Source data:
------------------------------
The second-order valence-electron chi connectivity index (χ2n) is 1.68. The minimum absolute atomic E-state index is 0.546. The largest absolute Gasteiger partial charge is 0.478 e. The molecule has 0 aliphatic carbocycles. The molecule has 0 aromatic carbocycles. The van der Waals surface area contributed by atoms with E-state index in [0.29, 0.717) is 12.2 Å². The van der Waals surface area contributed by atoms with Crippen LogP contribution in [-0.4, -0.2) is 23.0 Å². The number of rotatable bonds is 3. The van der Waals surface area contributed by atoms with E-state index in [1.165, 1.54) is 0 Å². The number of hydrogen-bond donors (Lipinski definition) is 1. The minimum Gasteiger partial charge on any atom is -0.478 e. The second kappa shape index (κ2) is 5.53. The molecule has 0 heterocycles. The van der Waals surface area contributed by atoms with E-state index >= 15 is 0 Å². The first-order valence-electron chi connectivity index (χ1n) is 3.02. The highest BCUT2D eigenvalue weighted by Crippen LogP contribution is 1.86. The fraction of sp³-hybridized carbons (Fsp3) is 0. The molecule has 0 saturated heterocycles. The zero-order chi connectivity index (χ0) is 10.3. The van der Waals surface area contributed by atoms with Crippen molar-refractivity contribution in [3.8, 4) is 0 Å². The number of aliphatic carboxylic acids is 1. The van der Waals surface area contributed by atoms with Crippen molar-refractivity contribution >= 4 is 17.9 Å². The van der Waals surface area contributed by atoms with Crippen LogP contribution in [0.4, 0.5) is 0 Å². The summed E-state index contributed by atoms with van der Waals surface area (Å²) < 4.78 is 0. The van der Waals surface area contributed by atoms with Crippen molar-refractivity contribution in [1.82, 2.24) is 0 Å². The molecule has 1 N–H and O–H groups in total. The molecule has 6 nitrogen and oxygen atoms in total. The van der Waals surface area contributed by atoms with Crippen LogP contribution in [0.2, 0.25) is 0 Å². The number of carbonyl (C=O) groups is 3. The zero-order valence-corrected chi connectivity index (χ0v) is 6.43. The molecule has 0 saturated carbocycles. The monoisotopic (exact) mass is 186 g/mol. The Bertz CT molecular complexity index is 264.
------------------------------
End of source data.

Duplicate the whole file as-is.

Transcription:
The second-order valence-electron chi connectivity index (χ2n) is 1.68. The minimum absolute atomic E-state index is 0.546. The largest absolute Gasteiger partial charge is 0.478 e. The molecule has 0 aliphatic carbocycles. The molecule has 0 aromatic carbocycles. The van der Waals surface area contributed by atoms with E-state index in [0.29, 0.717) is 12.2 Å². The van der Waals surface area contributed by atoms with Crippen LogP contribution in [-0.4, -0.2) is 23.0 Å². The number of rotatable bonds is 3. The van der Waals surface area contributed by atoms with E-state index in [1.165, 1.54) is 0 Å². The number of hydrogen-bond donors (Lipinski definition) is 1. The minimum Gasteiger partial charge on any atom is -0.478 e. The second kappa shape index (κ2) is 5.53. The molecule has 0 heterocycles. The van der Waals surface area contributed by atoms with E-state index >= 15 is 0 Å². The first-order valence-electron chi connectivity index (χ1n) is 3.02. The highest BCUT2D eigenvalue weighted by Crippen LogP contribution is 1.86. The fraction of sp³-hybridized carbons (Fsp3) is 0. The molecule has 0 saturated heterocycles. The zero-order chi connectivity index (χ0) is 10.3. The van der Waals surface area contributed by atoms with Crippen molar-refractivity contribution in [3.8, 4) is 0 Å². The number of aliphatic carboxylic acids is 1. The van der Waals surface area contributed by atoms with Crippen molar-refractivity contribution >= 4 is 17.9 Å². The van der Waals surface area contributed by atoms with Crippen LogP contribution in [0.4, 0.5) is 0 Å². The summed E-state index contributed by atoms with van der Waals surface area (Å²) < 4.78 is 0. The van der Waals surface area contributed by atoms with Crippen molar-refractivity contribution in [1.82, 2.24) is 0 Å². The molecule has 1 N–H and O–H groups in total. The molecule has 6 nitrogen and oxygen atoms in total. The van der Waals surface area contributed by atoms with Crippen LogP contribution in [0.2, 0.25) is 0 Å². The number of carbonyl (C=O) groups is 3. The zero-order valence-corrected chi connectivity index (χ0v) is 6.43. The molecule has 0 saturated carbocycles. The monoisotopic (exact) mass is 186 g/mol. The Bertz CT molecular complexity index is 264.